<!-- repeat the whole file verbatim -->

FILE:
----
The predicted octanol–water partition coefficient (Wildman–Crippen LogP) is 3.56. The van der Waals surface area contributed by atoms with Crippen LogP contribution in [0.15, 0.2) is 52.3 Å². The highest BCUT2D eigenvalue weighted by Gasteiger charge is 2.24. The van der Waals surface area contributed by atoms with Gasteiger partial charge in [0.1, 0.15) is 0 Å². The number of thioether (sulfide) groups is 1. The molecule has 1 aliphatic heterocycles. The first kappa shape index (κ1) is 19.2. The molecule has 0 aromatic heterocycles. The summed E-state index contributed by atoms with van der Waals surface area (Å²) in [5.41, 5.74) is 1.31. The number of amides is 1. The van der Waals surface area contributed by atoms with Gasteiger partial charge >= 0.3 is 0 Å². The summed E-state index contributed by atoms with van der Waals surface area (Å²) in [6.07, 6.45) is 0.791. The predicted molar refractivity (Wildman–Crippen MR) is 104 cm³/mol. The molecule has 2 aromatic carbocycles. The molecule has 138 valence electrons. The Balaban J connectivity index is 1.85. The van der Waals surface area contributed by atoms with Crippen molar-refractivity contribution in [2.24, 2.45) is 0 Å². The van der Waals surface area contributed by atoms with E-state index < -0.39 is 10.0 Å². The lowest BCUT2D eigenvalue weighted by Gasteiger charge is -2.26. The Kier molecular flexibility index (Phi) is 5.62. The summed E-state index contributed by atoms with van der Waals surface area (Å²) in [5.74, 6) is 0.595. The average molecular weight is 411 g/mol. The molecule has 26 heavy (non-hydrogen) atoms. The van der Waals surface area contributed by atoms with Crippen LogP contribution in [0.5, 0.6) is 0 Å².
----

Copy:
The predicted octanol–water partition coefficient (Wildman–Crippen LogP) is 3.56. The van der Waals surface area contributed by atoms with Crippen LogP contribution in [0.15, 0.2) is 52.3 Å². The highest BCUT2D eigenvalue weighted by Gasteiger charge is 2.24. The van der Waals surface area contributed by atoms with Gasteiger partial charge in [0.1, 0.15) is 0 Å². The number of thioether (sulfide) groups is 1. The molecule has 1 aliphatic heterocycles. The first kappa shape index (κ1) is 19.2. The molecule has 0 aromatic heterocycles. The summed E-state index contributed by atoms with van der Waals surface area (Å²) in [5.41, 5.74) is 1.31. The number of amides is 1. The van der Waals surface area contributed by atoms with Gasteiger partial charge >= 0.3 is 0 Å². The summed E-state index contributed by atoms with van der Waals surface area (Å²) in [6.07, 6.45) is 0.791. The predicted molar refractivity (Wildman–Crippen MR) is 104 cm³/mol. The molecule has 2 aromatic carbocycles. The molecule has 138 valence electrons. The Balaban J connectivity index is 1.85. The van der Waals surface area contributed by atoms with Crippen molar-refractivity contribution in [2.24, 2.45) is 0 Å². The van der Waals surface area contributed by atoms with E-state index < -0.39 is 10.0 Å². The lowest BCUT2D eigenvalue weighted by Gasteiger charge is -2.26. The Kier molecular flexibility index (Phi) is 5.62. The summed E-state index contributed by atoms with van der Waals surface area (Å²) in [5.74, 6) is 0.595. The average molecular weight is 411 g/mol. The molecule has 26 heavy (non-hydrogen) atoms. The van der Waals surface area contributed by atoms with Crippen LogP contribution in [0.5, 0.6) is 0 Å².